By the end of the Arizona game, Trevor Romaine realized the slate needed a good wiping.
The start of the season wasn’t too bad for Romaine, Oregon State’s sophomore place-kicker.
Although he missed from 40 yards out with 21 seconds left in the half in the Wisconsin game, he had already knocked through one from 43 and that turned out to be the difference in a big win for the Beavers.
Then he hit two short ones in the win at UCLA.
Down in Tucson was where the shakiness began to set in.
A roughing the kicker penalty on a first-quarter miss allowed the Beavers to go in for a touchdown.
“I didn’t hit the ball, I missed it and we got lucky to get the roughing the kicker,” Romaine said.
He hit a 30-yarder but missed from 35 with 11 seconds to go in the half.
Romaine was plagued by misfires last season as a freshman. He was determined to avoid a repeat.
“(Special teams coach Bruce) Read was getting upset, getting on me and I just needed to fix it,” Romaine said.
“I needed to kick like I know how to kick, how I learned how to kick.”
Romaine returned to the basics that worked so well during his career at Centennial High in Corona, Calif.
He was first-team all-state as a senior, hit a school-record 52-yard field goal and set a state record with 217 point after touchdowns.
“I got comfortable back there,” he said. “The snap, the hold, those have been getting better week in and week out and that’s helped a lot, too.”
The high school regression worked. Romaine has hit 13 of 15 field goals and leads the Pac-12 in accuracy.
He hit all three of his field goal tries and knocked four kickoffs into the end zone for touchbacks at Stanford last Saturday and was named the Pac-12 special teams player of the week.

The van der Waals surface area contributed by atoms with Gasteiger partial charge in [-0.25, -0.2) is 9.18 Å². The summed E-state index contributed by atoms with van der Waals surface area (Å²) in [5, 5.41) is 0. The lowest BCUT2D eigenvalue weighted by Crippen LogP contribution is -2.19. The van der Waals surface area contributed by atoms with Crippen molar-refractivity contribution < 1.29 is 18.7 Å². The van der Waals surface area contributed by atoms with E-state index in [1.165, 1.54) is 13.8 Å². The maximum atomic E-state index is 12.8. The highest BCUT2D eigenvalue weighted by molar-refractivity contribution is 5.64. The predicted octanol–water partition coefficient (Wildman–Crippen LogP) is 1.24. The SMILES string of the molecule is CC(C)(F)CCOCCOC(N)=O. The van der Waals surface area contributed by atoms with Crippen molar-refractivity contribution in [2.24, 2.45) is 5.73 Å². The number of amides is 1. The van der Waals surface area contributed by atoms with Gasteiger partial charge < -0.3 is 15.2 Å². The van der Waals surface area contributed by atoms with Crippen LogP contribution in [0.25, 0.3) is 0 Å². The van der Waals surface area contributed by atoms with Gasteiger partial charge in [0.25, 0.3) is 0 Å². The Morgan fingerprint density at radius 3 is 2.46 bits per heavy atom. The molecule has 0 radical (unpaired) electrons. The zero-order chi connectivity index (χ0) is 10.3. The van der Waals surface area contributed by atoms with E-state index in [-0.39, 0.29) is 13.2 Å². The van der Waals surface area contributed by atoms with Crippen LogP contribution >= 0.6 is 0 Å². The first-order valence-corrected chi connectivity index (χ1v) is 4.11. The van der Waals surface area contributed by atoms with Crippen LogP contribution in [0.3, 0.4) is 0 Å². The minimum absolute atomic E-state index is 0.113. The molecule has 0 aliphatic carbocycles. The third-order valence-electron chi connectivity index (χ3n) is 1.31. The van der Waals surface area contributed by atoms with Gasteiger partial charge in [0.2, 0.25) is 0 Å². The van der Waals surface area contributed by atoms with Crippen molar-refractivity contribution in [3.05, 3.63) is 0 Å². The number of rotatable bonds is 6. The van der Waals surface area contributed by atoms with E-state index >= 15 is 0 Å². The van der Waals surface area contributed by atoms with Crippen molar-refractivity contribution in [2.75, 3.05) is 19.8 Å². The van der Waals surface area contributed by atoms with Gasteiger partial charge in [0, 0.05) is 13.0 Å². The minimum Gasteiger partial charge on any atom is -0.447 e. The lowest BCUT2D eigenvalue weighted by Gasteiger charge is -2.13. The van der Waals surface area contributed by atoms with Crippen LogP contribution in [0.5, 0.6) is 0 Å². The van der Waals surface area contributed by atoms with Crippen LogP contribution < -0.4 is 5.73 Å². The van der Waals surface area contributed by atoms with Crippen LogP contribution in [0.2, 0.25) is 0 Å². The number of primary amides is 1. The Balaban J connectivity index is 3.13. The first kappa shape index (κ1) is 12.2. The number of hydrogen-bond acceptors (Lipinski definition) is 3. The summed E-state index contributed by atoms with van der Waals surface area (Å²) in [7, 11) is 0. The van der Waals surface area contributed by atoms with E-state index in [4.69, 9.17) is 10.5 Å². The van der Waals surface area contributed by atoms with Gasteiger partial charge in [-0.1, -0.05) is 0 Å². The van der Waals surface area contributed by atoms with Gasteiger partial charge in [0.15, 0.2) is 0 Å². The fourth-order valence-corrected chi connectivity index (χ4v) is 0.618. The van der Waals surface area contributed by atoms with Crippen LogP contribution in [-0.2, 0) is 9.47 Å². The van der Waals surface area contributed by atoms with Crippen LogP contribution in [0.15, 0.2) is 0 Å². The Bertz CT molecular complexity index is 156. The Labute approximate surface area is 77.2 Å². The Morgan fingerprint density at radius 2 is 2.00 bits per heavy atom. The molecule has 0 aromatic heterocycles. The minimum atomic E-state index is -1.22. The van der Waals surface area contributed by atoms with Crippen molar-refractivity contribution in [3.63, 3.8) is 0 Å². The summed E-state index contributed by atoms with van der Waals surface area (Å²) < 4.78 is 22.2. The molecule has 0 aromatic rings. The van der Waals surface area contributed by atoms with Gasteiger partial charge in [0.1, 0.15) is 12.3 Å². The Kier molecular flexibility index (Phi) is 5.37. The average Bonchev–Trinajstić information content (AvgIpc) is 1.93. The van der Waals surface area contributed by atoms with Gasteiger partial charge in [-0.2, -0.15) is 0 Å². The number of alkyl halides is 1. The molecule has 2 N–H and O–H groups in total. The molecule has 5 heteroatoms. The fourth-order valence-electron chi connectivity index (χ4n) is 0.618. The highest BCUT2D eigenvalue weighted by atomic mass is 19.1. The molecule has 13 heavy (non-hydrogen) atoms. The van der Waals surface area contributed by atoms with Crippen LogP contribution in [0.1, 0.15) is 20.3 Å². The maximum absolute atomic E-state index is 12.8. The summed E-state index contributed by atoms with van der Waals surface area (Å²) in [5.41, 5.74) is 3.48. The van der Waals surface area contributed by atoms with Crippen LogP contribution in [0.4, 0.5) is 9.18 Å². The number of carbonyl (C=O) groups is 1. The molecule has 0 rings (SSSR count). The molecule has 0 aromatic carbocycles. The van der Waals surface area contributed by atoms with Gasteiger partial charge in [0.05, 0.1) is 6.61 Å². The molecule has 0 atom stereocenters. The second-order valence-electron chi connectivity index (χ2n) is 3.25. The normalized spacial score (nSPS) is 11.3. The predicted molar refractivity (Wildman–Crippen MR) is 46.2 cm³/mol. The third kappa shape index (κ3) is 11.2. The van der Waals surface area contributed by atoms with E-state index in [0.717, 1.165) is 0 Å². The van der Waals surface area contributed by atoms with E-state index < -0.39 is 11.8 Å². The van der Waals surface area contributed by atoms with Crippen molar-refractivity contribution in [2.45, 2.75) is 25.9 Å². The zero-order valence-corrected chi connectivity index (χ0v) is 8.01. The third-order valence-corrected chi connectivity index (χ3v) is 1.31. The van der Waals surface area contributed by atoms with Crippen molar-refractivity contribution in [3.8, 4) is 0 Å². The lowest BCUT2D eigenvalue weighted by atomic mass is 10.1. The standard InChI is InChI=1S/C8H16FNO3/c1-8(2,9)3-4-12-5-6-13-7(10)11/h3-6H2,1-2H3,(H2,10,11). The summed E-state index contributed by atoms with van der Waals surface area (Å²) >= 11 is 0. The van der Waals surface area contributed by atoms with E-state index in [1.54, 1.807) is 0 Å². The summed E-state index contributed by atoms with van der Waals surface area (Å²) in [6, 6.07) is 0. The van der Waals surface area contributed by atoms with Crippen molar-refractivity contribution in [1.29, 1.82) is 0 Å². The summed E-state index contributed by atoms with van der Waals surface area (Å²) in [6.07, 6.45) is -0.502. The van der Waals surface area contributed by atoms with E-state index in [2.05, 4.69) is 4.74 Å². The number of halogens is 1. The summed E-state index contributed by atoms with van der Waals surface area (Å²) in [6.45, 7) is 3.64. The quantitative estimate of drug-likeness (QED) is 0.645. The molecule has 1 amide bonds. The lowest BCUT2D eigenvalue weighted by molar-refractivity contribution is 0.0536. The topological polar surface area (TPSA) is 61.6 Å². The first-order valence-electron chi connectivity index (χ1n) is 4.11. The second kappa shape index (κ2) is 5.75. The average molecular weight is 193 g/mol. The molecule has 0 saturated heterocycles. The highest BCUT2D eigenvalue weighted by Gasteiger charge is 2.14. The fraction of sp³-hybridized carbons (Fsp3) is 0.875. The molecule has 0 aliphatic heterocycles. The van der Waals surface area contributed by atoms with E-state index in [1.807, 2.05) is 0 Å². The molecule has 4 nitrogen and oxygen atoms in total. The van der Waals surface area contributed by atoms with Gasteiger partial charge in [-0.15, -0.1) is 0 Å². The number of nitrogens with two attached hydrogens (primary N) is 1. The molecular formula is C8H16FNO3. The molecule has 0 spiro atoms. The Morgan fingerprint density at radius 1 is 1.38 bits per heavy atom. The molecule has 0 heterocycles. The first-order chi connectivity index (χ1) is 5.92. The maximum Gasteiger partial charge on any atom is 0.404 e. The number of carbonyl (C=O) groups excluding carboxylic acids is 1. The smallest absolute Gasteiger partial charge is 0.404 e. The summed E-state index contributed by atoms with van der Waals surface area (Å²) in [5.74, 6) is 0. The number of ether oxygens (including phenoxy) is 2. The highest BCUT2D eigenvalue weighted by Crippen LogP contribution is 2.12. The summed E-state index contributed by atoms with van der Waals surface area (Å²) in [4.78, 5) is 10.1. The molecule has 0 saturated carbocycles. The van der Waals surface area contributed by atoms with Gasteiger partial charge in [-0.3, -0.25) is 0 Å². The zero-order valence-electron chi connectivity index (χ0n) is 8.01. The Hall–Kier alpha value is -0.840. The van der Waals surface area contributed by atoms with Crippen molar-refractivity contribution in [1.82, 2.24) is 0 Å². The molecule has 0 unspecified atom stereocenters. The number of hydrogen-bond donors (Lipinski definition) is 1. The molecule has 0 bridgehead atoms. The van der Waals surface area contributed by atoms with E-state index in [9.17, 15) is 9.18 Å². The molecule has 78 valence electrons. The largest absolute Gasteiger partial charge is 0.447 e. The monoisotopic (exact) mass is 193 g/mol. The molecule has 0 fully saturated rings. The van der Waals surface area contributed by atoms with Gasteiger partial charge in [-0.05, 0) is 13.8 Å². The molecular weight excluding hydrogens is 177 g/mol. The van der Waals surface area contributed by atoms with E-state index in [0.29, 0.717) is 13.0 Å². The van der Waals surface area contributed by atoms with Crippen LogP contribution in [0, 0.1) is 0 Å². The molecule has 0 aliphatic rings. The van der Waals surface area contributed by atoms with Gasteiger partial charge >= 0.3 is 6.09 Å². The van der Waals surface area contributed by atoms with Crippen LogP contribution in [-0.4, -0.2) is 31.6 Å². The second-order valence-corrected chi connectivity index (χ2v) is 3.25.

A big turnaround from last season.
Romaine struggled as a true freshman, missing seven of 22 field goal attempts.
It didn’t help that one of his earliest experiences was banging what would have been a game-winning field goal off the post in the stunning loss to Sacramento State.
The overall experience was overwhelming. Romaine was out of his comfort zone and did too much tinkering instead of moving back to the basics. He tended to aim when he tried a field goal, rather than allowing himself to go into the flow of the kick.
And there were all the distractions.
“I would let the nerves get the best of me, let the crowd get in my head,” Romaine said. “I was just more taking in the surroundings than actually focusing on making the kick.”
There were no threats or blatant hate mail, but many fans were not happy with the new kicker.
Someone did send him an encouraging email after Sac State, but Romaine had read enough on Facebook to get the drift.
“I had seen the media and people talked bad about me, but I just stay away from that and just know that I can make every kick,” he said. “Coach (Mike) Riley’s not going to put me in a spot where I’m going to miss.”
Nor was Riley going to bring in a kicker who was not capable.
In high school, Romaine showed that he was more than up to the task physically.
He had played soccer from a young age and developed a big leg from making a lot of free and corner kicks.
At OSU, he had to hone the mental aspect of kicking.
“You really have to have thick skin and just in one ear and out the other, move on to the next kick,” he said. “Don’t look back on anything and don’t make the same mistake twice.
“It really is a mind game and controlling your nerves and controlling your mind to keep yourself calm is a huge part of it.”